Challenge #3: IRS Reporting
And just when you get through challenges one and two, there’s challenge three: reporting ACA Forms 1094 and 1095 to the IRS. A lot of employers are worried about how this reporting will go down: who’s going to do it? And how much will it cost??

Well, worry no more, because this is where we can offer some relief! ACAwise is an all-in-one compliance management and e-filing cloud-based software. It’s designed to work with the information you already have, so set-up’s a breeze. Once your employees’ data is in the secure ACAwise system, the program tracks the data against IRS-issued business rules and regulations to ensure your compliance.

Then, when the IRS is ready to begin accepting Forms 1094 and 1095 via e-file (usually early January), ACAwise will create your ACA return for you! All you have to do is review and approve the forms and we’ll securely e-file them straight to the IRS at a fraction of the cost of our competitors. We even have a nifty postal mailing feature where you have us send out your recipient copies of Form 1095 for you! They leave our South Carolina-based headquarters by the next business day after you e-file.

Head on over to ACAwise now to request a demo and set up your very own account!

Read More »

Monday, October 10, 2016

The Basics of ACA Form 1095

Determine Employee Eligibility for Health Coverage

If you’re new to the ACA game, you may be wondering what all this talk about 1095 forms is. Even if you’re not, it’s been a while since we last filed them, so it’s probably about time for a refresher course.

So let’s dive right in, shall we?

What are the 1095 Forms?
When the Affordable Care Act was passed, it made it so that employers with 50 or more full-time employees were required to provide affordable health insurance that meets a set minimum coverage and value. Other providers of insurance were also affected as they now have to meet these same minimum requirements with the coverage they offer.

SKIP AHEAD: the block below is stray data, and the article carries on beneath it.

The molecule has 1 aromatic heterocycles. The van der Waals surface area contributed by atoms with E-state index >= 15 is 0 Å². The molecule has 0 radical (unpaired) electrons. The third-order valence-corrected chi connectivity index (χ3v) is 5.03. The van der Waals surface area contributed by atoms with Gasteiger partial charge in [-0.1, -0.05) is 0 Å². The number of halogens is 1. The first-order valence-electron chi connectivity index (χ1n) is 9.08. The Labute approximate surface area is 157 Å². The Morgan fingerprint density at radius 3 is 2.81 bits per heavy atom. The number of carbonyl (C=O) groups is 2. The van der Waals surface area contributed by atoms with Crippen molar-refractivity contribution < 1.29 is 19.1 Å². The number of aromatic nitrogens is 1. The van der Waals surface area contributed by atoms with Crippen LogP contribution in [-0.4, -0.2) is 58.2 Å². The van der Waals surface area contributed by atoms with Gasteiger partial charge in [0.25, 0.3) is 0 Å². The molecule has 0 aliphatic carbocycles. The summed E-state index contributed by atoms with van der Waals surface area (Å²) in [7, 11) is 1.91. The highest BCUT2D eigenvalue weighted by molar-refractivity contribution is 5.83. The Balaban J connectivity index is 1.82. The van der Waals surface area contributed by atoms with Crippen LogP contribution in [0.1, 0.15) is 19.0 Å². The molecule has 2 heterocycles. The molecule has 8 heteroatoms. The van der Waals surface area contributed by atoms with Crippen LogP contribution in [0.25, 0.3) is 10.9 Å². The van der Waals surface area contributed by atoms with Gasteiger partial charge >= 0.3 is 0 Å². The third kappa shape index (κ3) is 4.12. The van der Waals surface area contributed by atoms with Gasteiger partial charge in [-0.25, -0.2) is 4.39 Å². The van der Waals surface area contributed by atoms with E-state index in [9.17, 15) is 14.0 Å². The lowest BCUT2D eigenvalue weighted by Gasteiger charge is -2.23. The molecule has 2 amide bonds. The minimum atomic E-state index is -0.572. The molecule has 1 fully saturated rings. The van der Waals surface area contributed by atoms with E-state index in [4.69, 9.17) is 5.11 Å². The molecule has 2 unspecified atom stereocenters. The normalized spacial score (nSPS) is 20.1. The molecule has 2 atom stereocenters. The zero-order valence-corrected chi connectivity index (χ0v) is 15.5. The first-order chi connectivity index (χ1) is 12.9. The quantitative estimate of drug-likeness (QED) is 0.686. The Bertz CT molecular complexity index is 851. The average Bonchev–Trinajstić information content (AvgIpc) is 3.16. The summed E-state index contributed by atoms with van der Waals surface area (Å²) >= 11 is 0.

But what’s that got to do with the 1095 forms, you ask? Well, in order to make sure everyone - employers, insurance providers, and taxpayers alike - is compliant with the ACA, the IRS created Form 1095 to report the coverage offered throughout the year to each taxpayer.

Employers complete a Form 1095-C for every full-time employee who was offered coverage throughout the year, and other insurance carriers must file Form 1095-B for each recipient of coverage. Individual taxpayers who receive insurance from the Marketplace receive Form 1095-A to prove their coverage.

Filing Form 1095
When employers or insurance providers file Form 1095, they must file one copy with the IRS for compliance purposes and must send another copy to the coverage recipient so they can use it to file their personal tax return. It’s important to note, however, that the copy of Form 1095 sent to recipients is for their records and is not to be sent to the IRS along with their tax return.

Whichever Form 1095 is filed, a copy of Form 1094-B or C is sent to the IRS along with the complete 1095 return. Form 1094 can be seen as a cover sheet that summarizes the 1095 return it accompanies. Form 1094 does not need to be sent to the recipients of insurance, only to the IRS.

Complete Your 1095 Forms with ACAwise
ACAwise is an all-in-one ACA reporting software designed to track and monitor your ACA compliance all throughout the year. But one of the best parts is once it’s done all that, it then creates your 1095 and 1094 forms for you! Then you just review them and securely e-file them with the IRS. We’ll even throw in postal mailing, where we send your recipient copies of Form 1095 out for you from our headquarters in South Carolina!

Head on over to now to request a demo or to get started creating your account!

Read More »

Friday, October 7, 2016

The Future of ACA Compliance Management Has Arrived

The Future of ACA Compliance Management has Arrived

That’s right folks, it’s official: alert the presses and sound the alarms, ACAwise is officially live!

Well, a lite version of ACAwise is live. With less than three months left in 2016, there’s only so much that can be done regarding compliance tracking and coverage offers that maybe should’ve been made already.

But don’t worry: all of that will be ready to go for 2017. In the meantime, you can sign up for an account to explore the program, learn more about ACA compliance software, and even begin preparing your ACA filing for next year.